Today, my daughter, now 13, made it to the Honor Roll in her new school in Virginia. As any other mom, I’m a little misty-eyed, proud and emotional. Standing proud and tall, today she is all about positivity and confidence.
After scouring the Internet and reading how-to books, I thought I was always prepared about parenting a teen. Being the mom of a teen girl, I anticipated hair problems, clothes problems and perhaps some (!) boy problems. However, I was wrong. Early in the teen year, I noticed that the tribulations were deeper than, “Why doesn’t my hair look good today?” It was all about extreme low confidence and negativities.
What did the parenting experts say? “Put yourself in her shoes.” I did. (Fortunately, I am size 5) I found nothing. What could be wrong with a teen who was a straight A-student, black belt in karate, proficient in music and looks good? I wondered. I never found an answer.
Stark and naked, the problem met my eyes. There was no point denying it.
I was scared. I could see signs of the wrong path she was treading. I knew with time, things would get worse.
How could I raise a positive teen? I questioned myself. The quest began for questions and answers. I was on a mission.
Sharing with you some of the lessons learned.
Bond with your teen: In our busy lives, when everyone is trying to meet deadlines, we ignore times we can bond with our teen. Although, a stay-at-home mom, there were “other things” that demanded my attention. Perhaps the time I spent was not enough for a teen in a slump.To raise a positive teen, try making time without being overbearing. For me, it was easiest when I woke her up in the morning. Fresh and eager, she looked forward to my hugs and kisses. A perfect time to bond, make her realize that I was there.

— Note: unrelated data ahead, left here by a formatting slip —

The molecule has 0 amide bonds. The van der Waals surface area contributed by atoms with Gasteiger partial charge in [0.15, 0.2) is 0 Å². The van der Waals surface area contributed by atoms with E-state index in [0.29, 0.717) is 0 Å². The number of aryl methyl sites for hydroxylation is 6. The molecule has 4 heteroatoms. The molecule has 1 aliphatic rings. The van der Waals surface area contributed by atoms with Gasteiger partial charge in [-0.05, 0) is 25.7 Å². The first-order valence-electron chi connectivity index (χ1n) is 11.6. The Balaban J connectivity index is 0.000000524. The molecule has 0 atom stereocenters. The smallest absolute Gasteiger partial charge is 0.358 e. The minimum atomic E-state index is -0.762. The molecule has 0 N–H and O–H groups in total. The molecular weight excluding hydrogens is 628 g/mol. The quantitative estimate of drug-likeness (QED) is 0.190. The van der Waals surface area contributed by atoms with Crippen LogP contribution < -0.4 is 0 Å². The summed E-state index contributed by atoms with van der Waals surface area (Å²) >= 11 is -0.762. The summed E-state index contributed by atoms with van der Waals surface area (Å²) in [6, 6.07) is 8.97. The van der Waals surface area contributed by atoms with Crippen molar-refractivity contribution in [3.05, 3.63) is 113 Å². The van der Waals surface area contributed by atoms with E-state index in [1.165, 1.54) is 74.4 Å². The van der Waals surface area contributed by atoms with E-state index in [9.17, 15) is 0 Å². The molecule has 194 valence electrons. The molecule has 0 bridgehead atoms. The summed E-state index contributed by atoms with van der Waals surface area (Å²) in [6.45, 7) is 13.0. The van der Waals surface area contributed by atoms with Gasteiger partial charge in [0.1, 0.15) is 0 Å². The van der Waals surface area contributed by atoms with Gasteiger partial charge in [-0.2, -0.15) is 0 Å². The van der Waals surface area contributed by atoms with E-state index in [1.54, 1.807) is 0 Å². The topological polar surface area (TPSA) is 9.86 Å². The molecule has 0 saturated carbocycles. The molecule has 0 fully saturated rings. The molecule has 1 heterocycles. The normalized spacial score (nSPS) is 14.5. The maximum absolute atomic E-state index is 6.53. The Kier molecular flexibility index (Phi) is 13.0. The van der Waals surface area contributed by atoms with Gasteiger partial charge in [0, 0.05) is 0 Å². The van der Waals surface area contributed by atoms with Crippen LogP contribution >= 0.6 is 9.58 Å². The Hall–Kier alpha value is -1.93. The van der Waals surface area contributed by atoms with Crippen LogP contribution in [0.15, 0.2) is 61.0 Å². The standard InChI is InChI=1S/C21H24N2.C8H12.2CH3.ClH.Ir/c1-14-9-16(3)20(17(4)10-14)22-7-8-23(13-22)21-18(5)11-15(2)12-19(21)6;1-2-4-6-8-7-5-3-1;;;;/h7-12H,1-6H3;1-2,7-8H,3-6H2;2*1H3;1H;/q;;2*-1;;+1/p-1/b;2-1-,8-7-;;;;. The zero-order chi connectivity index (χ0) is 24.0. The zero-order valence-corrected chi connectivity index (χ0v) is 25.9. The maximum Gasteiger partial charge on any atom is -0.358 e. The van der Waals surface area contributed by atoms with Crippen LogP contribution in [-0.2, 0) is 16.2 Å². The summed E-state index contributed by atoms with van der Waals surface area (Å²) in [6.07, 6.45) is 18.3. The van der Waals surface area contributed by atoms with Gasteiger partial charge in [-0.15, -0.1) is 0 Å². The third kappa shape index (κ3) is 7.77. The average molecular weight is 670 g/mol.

Talk to your teen: Communication is vital, but perhaps the most difficult when it comes to teens. You ask questions, you receive monosyllables. Accept those “yays,” “nas” and the shrug of the shoulder. However, try to sneak in a conversation occasionally. It doesn’t have to be for hours, a few minutes are enough. Give her your undivided attention. The dishes, paperwork and the laundry can wait. Remain calm and keep the conversation simple.
Listen to your teen: Listening to her point-of-view helps raise a positive teen. Ask questions and pause for answers. Hold her hand as she talks. Provide them the assurance and the love.
Share your experiences: Put yourself in similar circumstances and relate your experiences to your teen. (We have plenty up our sleeves, don’t we?) It’s not just comforting but amusing too. While you lighten up the moment with laughs, leave the room with a positive lesson. Allow her to mull, revisit and check if she moved ahead. If not, try again.
Healthy comparison: She goes up the stage to accept her certificate to the National Junior Honor Society with slouched shoulders and eyes that met the floor. As I videotaped the ceremony, I covered (zoomed) her and her friends, making sure she notices the difference in her poise and walk. “Oh! Why did I walk like that? I look awful.”
“It’s all about your confidence. What were you thinking? Do you want to talk?”
Accept Yourself: For a 13-year old teen, the pressure lies in the acceptance of her peers. In her incessant attempts to be the most popular, she lose her individuality. Talk about acknowledging and loving herself for the way she is. Help her recognize the positive traits. Never allow negative thoughts like,”Oh, I’m not good.” Enforce positive opinions by saying “We’re all different and that’s what makes this world such a great place.”
Compliment: “I’m so proud of you.” “Look at what you have accomplished.” “Wow, you were the only one to do it in your whole class.” “I saw you remembered my lesson and tried to work on it.” Acknowledge every moment, every little step they take towards positivity.
Remain Positive: Yes, things are tough for everyone, but continue on your path of positivity. Be their role model. Make your home a haven they come back to. The more they see you relaxed and calm, the easier it will get for them.
In the words of Bill Cosby, “In spite of the six thousand manuals on child raising in the bookstores, child raising is still a dark continent and no one really knows anything. You just need a lot of love and luck – and, of course, courage.”
Now, if only I could learn how to raise a difficult 9-year old?